YubiKey Review: Next Generation Authentication


In the 1960’s, when the early generation of mainframe computers began popping up at places like MIT, it quickly became obvious that users needed a way to identify themselves on the machine they were logging into. The solution was simple, and as old as the Romans: you would have to provide the system with your unique name and a secret word only you and the computer knew. The computer password was born.

Now, over 50 years later, that simple scheme is still the way the vast majority of users log into their personal computers or web services. With all of the advancements modern technology has made, we are still left struggling to create and maintain strong passwords day in and day out. Far too many users take the easy way out, and either choose a poor password or write it down in some easily spotted place. The effect is the same, poor password practices lower security and negate the whole point of the password in the first place.

Luckily, there is a better way. Two-factor authentication (TFA) is an improvement over the basic username and password concept that adds in the concept of a “token”, a physical object that is used to prove the identity of the person attempting to authenticate. There a many different kind of tokens, from applications running on smartphones to pocket-sized devices with their own LCD displays. One of the newest types of tokens is the YubiKey, developed by Yubico. The YubiKey aims to be a cheap and simple TFA token that anyone can use.


Traditional TFA tokens generate a code, known as a One Time Password (OTP), which the user must then manually enter into their terminal or software application. This is a tedious process, and leaves the possibility to the user mistyping the code, causing failed login attempts that could be flagged as security threats. The YubiKey is fundamentally different than older devices, as it mimics a USB Human Interface Device (HID), or in other words, makes the host computer think it’s a USB keyboard. It’s then able to directly “type” the authentication code into whatever field the user places the cursor in. This is much faster than manually transcribing the code from another device, and eliminates the issue of mistyped codes.

The standard Yubikey looks very much like a USB flash drive, though it’s smaller and considerably thinner. The thin profile, along with the hole built into the rear of it, allow the Yubikey to be put on a standard keyring. With the YubiKey on your keyring along with your house and car keys, you’re much less likely to forget it or at least not have it when you need it.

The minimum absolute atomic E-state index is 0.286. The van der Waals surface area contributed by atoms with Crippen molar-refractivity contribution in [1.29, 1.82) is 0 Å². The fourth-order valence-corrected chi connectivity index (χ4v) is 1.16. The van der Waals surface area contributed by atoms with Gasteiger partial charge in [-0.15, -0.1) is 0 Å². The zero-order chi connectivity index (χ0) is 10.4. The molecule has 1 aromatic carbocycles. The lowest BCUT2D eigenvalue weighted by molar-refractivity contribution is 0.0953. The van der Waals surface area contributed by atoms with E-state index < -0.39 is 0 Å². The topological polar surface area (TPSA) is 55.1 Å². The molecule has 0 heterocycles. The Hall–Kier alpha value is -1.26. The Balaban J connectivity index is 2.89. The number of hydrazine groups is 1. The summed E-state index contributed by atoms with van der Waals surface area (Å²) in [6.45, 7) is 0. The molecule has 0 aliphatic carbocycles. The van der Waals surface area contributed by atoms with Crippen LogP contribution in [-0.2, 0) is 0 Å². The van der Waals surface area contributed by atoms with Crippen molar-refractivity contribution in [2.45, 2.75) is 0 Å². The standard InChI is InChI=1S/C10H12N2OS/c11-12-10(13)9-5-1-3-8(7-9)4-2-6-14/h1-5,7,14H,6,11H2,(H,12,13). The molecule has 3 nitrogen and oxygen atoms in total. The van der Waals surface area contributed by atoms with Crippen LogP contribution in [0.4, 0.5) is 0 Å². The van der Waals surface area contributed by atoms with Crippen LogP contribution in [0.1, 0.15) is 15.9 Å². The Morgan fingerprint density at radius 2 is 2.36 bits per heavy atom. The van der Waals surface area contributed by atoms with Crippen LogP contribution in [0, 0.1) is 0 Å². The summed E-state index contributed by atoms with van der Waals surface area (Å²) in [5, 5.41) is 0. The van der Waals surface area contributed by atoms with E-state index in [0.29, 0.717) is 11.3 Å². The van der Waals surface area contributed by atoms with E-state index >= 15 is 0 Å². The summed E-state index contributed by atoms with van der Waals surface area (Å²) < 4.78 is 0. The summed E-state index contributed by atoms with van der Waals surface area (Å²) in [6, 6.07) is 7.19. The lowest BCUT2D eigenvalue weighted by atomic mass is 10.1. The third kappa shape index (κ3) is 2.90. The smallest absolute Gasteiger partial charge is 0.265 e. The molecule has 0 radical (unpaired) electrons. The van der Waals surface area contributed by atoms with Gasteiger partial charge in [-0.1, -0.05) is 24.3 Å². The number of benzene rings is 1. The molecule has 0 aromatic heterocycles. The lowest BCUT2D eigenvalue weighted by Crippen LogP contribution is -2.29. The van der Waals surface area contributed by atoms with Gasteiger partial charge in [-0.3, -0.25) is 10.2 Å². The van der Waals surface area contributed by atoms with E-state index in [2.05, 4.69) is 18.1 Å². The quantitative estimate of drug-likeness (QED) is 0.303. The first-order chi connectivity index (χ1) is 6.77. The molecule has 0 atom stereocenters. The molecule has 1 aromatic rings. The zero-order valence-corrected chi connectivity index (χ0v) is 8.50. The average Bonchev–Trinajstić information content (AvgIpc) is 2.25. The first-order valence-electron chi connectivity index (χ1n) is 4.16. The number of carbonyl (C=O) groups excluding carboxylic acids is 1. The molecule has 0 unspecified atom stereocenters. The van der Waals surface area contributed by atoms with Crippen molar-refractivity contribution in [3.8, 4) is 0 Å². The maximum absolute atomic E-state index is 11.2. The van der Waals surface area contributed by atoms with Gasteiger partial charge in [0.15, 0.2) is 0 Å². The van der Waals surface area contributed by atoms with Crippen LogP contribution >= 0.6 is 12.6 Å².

Standard YubiKey

A standard USB flash drive wouldn’t last very long attached to your keyring, so Yubico has pioneered a new manufacturing process for their YubiKey devices. Rather than the standard construction for USB devices, where a two piece plastic case is glued together around the central circuit board, the YubiKey is made entirely of one piece of plastic. To achieve this, Yubico places the bare YubiKey circuit board into a machine which injects molten plastic around it, creating one solid object. With one piece construction and gold outer contacts, Yubico claims the YubiKey will last 10 years on the average keyring.

YubiKey Nano

Yubico also offers a much smaller version of the YubiKey, which they call the YubiKey Nano. The Nano is small enough that when inserted into the USB port, it’s essentially flush with the outside of the device. Both versions of the YubiKey are functionality identical, the difference is how you use the device day to day. While the standard YubiKey is meant to travel with the user on his or her keyring, the Nano is meant to be inserted into a computer and left there indefinitely.

YubiKey Nano and standard YubiKey

This slight change in usage has a big impact on the YubiKey concept. The standard YubiKey is something you would likely use on public access computers, or on your work computer. On the other hand, the Nano would only be appropriate to use on your own personal computer or tablet. With the Nano left in the host device’s USB port, the device itself essentially becomes the TFA token. While it is possible to remove the Nano once it’s installed into the USB port, it isn’t easy, and clearly isn’t something you are meant to do often. If your laptop or tablet which had the YubiKey Nano installed was ever stolen, it could be a serious blow to your online security and identity, so keep this in mind when deciding which device you want to go with.

YubiKey Nano installed in the CR-48 Chromebook

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About Tom Nardi

Tom is a Network Engineer with focus on GNU/Linux and open source software. He is a frequent submitter to "2600", and maintains a personal site of his projects and areas of research at: www.digifail.com .